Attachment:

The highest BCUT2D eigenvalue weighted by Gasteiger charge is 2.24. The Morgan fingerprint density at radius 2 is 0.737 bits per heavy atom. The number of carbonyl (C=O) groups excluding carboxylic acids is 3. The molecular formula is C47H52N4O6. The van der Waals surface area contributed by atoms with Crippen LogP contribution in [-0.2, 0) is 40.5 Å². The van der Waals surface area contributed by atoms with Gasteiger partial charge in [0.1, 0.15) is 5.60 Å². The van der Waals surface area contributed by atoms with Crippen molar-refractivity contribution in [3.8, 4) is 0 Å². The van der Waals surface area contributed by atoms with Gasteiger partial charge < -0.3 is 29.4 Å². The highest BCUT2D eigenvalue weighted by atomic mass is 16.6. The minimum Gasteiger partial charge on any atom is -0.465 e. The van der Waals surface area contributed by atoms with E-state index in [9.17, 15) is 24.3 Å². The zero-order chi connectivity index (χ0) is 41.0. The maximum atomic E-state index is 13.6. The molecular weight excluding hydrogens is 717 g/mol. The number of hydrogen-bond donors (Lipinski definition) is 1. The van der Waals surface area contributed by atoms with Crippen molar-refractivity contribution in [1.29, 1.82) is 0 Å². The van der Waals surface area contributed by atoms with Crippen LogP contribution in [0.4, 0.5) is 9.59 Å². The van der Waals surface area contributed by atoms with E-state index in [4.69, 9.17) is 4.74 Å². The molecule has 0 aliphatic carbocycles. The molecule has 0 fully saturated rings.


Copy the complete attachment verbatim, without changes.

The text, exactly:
The highest BCUT2D eigenvalue weighted by Gasteiger charge is 2.24. The Morgan fingerprint density at radius 2 is 0.737 bits per heavy atom. The number of carbonyl (C=O) groups excluding carboxylic acids is 3. The molecular formula is C47H52N4O6. The van der Waals surface area contributed by atoms with Crippen LogP contribution in [-0.2, 0) is 40.5 Å². The van der Waals surface area contributed by atoms with Gasteiger partial charge in [0.1, 0.15) is 5.60 Å². The van der Waals surface area contributed by atoms with Crippen molar-refractivity contribution in [3.8, 4) is 0 Å². The van der Waals surface area contributed by atoms with Gasteiger partial charge < -0.3 is 29.4 Å². The highest BCUT2D eigenvalue weighted by atomic mass is 16.6. The minimum Gasteiger partial charge on any atom is -0.465 e. The van der Waals surface area contributed by atoms with E-state index in [9.17, 15) is 24.3 Å². The zero-order chi connectivity index (χ0) is 41.0. The maximum atomic E-state index is 13.6. The molecular weight excluding hydrogens is 717 g/mol. The number of hydrogen-bond donors (Lipinski definition) is 1. The van der Waals surface area contributed by atoms with Crippen molar-refractivity contribution in [1.29, 1.82) is 0 Å². The van der Waals surface area contributed by atoms with Crippen LogP contribution in [0.4, 0.5) is 9.59 Å². The van der Waals surface area contributed by atoms with E-state index in [4.69, 9.17) is 4.74 Å². The molecule has 0 aliphatic carbocycles. The molecule has 0 fully saturated rings.